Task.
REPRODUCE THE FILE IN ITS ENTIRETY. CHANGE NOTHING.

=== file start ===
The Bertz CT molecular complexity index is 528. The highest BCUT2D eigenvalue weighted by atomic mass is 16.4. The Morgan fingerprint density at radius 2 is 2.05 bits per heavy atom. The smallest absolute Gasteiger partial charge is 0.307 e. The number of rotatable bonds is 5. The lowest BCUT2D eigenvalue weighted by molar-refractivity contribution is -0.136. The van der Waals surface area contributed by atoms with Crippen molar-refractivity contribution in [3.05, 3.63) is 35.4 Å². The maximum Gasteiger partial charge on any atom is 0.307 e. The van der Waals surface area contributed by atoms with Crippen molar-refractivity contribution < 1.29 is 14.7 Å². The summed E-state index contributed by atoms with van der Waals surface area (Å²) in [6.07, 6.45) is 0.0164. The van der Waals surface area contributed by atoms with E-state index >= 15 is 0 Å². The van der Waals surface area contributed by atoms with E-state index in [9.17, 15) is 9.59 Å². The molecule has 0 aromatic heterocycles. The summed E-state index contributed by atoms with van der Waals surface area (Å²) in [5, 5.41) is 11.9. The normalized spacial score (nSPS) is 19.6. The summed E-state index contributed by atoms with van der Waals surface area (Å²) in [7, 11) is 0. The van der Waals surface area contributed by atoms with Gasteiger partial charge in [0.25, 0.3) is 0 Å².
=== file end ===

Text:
The Bertz CT molecular complexity index is 528. The highest BCUT2D eigenvalue weighted by atomic mass is 16.4. The Morgan fingerprint density at radius 2 is 2.05 bits per heavy atom. The smallest absolute Gasteiger partial charge is 0.307 e. The number of rotatable bonds is 5. The lowest BCUT2D eigenvalue weighted by molar-refractivity contribution is -0.136. The van der Waals surface area contributed by atoms with Crippen molar-refractivity contribution in [3.05, 3.63) is 35.4 Å². The maximum Gasteiger partial charge on any atom is 0.307 e. The van der Waals surface area contributed by atoms with Crippen molar-refractivity contribution < 1.29 is 14.7 Å². The summed E-state index contributed by atoms with van der Waals surface area (Å²) in [6.07, 6.45) is 0.0164. The van der Waals surface area contributed by atoms with E-state index >= 15 is 0 Å². The van der Waals surface area contributed by atoms with E-state index in [9.17, 15) is 9.59 Å². The molecule has 0 aromatic heterocycles. The summed E-state index contributed by atoms with van der Waals surface area (Å²) in [5, 5.41) is 11.9. The normalized spacial score (nSPS) is 19.6. The summed E-state index contributed by atoms with van der Waals surface area (Å²) in [7, 11) is 0. The van der Waals surface area contributed by atoms with Gasteiger partial charge in [0.25, 0.3) is 0 Å².